I also began work on creating a proper fixed function emulation shader which I figured users would want.

With that, I’m excited to start working on tickets for 0.8!

Creating Sub-parsers in XB PointStream

I managed to land a major patch for XB PointStream over the weekend. Check out yet another point cloud demo:

The problem originated in the way the library decides which parser to instantiate and use. It does this by file extension. For example, if a .asc file is loaded, XB PointStrem will use the ASCParser. Each point cloud file type supported has an appropriate parser.

However, I recently learned that Arius3D .psi files can have different internal structures. We currently support one format, let’s call it ‘A’. But now the PSIParser needs to support ‘B’ as well. I thought of a few ways to solve this and I analyzed each solution carefully.

My first thought was to just rename the .psi file to something like .psiA. I could then treat it as an entirely new format which would work well with the current state of the library. The downside would be a serious inconvenience to anyone using psi files. This is why I couldn’t follow through with this solution.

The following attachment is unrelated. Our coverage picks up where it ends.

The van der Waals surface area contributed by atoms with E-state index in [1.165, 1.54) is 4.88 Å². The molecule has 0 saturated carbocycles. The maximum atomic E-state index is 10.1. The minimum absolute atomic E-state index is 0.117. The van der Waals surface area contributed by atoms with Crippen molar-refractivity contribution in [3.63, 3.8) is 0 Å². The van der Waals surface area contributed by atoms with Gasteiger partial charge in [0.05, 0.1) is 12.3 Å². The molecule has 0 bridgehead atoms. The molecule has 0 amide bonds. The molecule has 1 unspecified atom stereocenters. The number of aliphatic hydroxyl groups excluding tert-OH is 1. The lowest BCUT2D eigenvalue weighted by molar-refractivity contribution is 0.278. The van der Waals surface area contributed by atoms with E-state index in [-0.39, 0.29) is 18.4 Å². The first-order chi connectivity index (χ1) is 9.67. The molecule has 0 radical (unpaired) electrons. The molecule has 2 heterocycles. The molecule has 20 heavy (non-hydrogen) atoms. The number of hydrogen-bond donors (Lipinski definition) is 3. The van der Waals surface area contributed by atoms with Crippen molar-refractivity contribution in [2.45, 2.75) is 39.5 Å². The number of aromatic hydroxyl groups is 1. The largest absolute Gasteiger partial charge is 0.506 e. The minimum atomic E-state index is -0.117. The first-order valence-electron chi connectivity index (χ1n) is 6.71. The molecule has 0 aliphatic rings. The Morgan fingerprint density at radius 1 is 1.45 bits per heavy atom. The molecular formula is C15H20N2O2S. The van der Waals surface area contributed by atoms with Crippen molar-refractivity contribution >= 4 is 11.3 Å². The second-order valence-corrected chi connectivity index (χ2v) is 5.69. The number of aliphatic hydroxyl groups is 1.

Next, I thought of simply placing the logic of both parser A and B in the .psi reader. I quickly decided this wouldn’t work—the logic of one parser is complicated enough. Having the logic of two parsers mixed up would be a nightmare to support. Additionally, it would only be a matter of time before a third format is introduced.

Then I thought about starting an XHR, reading the point cloud header, aborting and then creating an appropriate parser depending on what was read in the header. That new parser would have its own XHR. This would have separated the parsers into their own files, but starting and stopping an XHR didn’t seem elegant.

I ended up going with another solution. I kept the PSIParser which still handles the XHR, but now it reads the header only to decide which sub-parser to instantiate. It then blindly ferries data back and fourth between the library and the sub-parsers. Essentially I created another level of abstraction between the library and parsers. If I ever need to add support for a new .psi filetype, I can easily do so.

Adding a Fixed Function Pipeline to XB PointStream

Emulated fixed function pipeline demo

For some time now XB PointStream hasn’t had a proper emulated fixed function pipeline shader. I realized I needed to add one since Arius3D‘s plug-in for Internet Explorer reads in parameters which correspond to some fixed function pipeline states. I also figured this would be something other users would find useful.

I borrowed code from Processing.js and C3DL, two other WebGL libraries and wrote up the necessary vertex and fragment shaders.

Because I had already added a small patch which allows passing in shader files to the library rather than strings, piecing together the shaders was easier. Future patches should be less of a headache as well.